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Government urged to scrap the MoT

Published 25 July 2018

Mandatory MoT tests are a rip off and should be scrapped, according to a think tank.

The Adam Smith Institute, based in London, claims that mechanical failures account for just two per cent of all accidents in the UK and the Government should bring its policy ‘into the 21st century’ by scrapping the MoT and shifting its focus on driver error.

>>> Top 10 reasons for MoT failure in the UK

The RAC has labelled the proposal as “a recipe for disaster”, saying drivers would no longer have to do anything to ensure their vehicles are safe.

“We accept the MoT test isn’t perfect, but we’re far better to have it than not,” said RAC roads policy spokesman Nicholas Lyes.

The MoT was introduced in 1960 and is mandatory for all modern cars that are over three years old. In 2017 there were over 30 million MoTs carried out in the UK, with 10 million vehicles failing; however, Alex Hoagland of the Adam Smith Institute argues there's “no evidence” to show that the MoT improves road safety. He says it should be scrapped or become less frequent, with a test every three or five years. 

>>> See the MoT pass and failure rated for every car in the UK

It's thought that over 65 per cent of accidents in the UK are caused by driver behaviour and in place of annual vehicle testing the Government should put more resources into driver safety, such as driving without a seat belt, speeding and substance abuse while driving. 

The think tank points toward evidence in the USA, where traffic fatality rates have stayed the same, despite many states abolishing vehicle safety inspections. The Adam Smith Institute says Britons would save £250m a year, with the average driver spending £143 on unnecessary repairs to get their car through the test.

Twenty thousand garages provide the MoT service, which costs drivers up to £29.65 for motorcycles and £54.85 for cars, with the average fee coming in at £33.60.

Alex Hoagland, author of the report, said: “The UK has required MoT testing for decades, in order to prevent crashes and fatalities from unreliable vehicles. Nowadays, vehicles are safer than ever, leading some Governments to re-inspect these programs. When these safety inspections were done away with in some US states, accident rates did not change."

In 2017 the Government launched a consultation to extend the first MoT for cars and vans from three to four years, but the plan was shelved after it emerged that the changes would severely impact road safety.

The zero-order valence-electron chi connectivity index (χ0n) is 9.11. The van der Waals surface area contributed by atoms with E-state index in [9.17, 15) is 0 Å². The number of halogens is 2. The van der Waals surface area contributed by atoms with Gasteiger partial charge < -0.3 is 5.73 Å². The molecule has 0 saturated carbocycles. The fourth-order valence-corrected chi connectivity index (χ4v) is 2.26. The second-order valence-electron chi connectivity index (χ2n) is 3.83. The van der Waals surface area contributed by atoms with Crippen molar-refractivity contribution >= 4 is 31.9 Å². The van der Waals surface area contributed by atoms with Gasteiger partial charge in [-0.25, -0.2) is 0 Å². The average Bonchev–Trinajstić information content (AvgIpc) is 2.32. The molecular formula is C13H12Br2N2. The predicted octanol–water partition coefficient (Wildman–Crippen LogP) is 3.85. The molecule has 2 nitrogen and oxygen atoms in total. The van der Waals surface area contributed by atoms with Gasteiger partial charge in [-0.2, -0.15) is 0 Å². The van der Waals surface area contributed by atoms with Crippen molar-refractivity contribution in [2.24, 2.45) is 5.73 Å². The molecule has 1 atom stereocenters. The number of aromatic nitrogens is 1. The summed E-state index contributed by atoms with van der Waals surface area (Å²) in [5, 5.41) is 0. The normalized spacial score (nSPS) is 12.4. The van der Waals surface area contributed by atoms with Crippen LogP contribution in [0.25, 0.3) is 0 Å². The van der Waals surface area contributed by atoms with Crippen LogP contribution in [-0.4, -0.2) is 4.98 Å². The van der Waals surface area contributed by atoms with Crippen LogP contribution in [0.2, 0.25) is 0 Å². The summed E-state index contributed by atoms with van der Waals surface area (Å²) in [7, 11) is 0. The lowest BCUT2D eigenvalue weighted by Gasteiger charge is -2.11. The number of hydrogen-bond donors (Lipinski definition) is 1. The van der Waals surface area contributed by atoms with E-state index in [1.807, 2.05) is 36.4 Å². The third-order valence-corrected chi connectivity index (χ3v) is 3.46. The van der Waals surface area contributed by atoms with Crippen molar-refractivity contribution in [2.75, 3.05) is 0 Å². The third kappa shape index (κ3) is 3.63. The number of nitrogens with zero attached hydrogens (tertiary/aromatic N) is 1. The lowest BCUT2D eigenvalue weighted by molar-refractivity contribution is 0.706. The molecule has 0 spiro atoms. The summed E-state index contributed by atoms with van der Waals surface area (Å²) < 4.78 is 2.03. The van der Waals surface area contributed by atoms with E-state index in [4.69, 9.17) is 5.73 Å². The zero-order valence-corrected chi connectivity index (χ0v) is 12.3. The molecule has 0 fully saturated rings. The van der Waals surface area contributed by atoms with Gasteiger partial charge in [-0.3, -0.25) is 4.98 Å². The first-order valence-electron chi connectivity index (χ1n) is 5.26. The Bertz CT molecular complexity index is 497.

Comments

Dorset123    on 26 July 2018

They might have a point if people today knew how to check their cars over, I work in a car dealer and am the MOT site manager and it amazes me that people bring in cars for MOTs with washer bottles empty, lights not working and tyres that are worn below the legal limit these are the checks that everyone should be doing every week to make sure that their car is in good condition. Perhaps this Institute should accept that it might be the fact that we have an MOT that only 2% of accidents are caused by car defects.

Max Gomila    on 26 July 2018

All vehicles should have an annual MOT - including brand new ones.

Waiting until a car is 3 years old is too long. Dangerous faults can develop in a matter of months.

BMW Enthusiast    on 27 July 2018

All vehicles should have an annual MOT - including brand new ones. Waiting until a car is 3 years old is too long. Dangerous faults can develop in a matter of months.

UTTER NONSENSE .

Max Gomila    on 27 July 2018

Why is my opinion 'Utter nonsense' Steve?

JimR    on 30 July 2018

Steve must test cars for a living.

Max Gomila    on 27 July 2018

YOU HAVE WRITTEN UTTER NONSENSE STEVE.

dombat    on 30 July 2018

Why? A CV boot or brake line can get damaged. Brakes might be binding a little so wears out the pads. Just because you have not found this doesnt mean it doesn't happen.

jchinuk    on 30 July 2018

All vehicles should have an annual MOT - including brand new ones. Waiting until a car is 3 years old is too long. Dangerous faults can develop in a matter of months.

Surely new cars usually have one, in effect, as they are serviced annually at dealers?

conman    on 30 July 2018

conman just now

you are all harping on about MOT's it's absolute rubbish just look what the government have implemented.

Currently, only vehicles built or first registered before 1960 are exempt from the MOT test – accounting for almost 200,000 cars on the road today.


At least in other EU countries they have to have an MOT every 2 years from new and the MOT centres are only 'Testing sites' on licence by their government.


So for all those people worrying about a 3 year old car might have a defect I'd look in your mirror because if you see a car built before 1960 it will have NO MOT>

Odefrt    on 30 July 2018

conman just now

Currently, only vehicles built or first registered before 1960 are exempt from the MOT test – accounting for almost 200,000 cars on the road today.

Ayup m8, I agree with you, but it's far worse, that has recently changed to 40 years inline with the tax exemption, so anything older then a '78. Likely half a million or more old bangers on the road now with no MOT test. Rusty old Cortinas, MGB's & Moggy 1000's. Scary innit.

That article says abolish MOT's 'cos only 2% of accidents are caused by mechanical failure! That is because we have mot tests that it is so low, what a bunch of muppets to spout that garbage.

The MOT test was originally a 10 year test, ha, most 60's cars were ready for the scrapheap after 10 years. Rust buckets.

Cars are very good nowadays but a company rep can easily knock up 60k miles a year, worn out tyres & brakes could happen in 6 months from new. Not everybody has a new car serviced, it's not compulsory.

Robert McAuley    on 31 July 2018

Good point re government test centres which they have in Northern Ireland whereby the testing equipment is very modern, the testers are independent, a car is £30 (£18 for a retest) and there is no private garage to rip you off.

Damage1_1    on 1 August 2018

cars dont required tax nor mot after 40 years but many owners still mot their cars and look after them.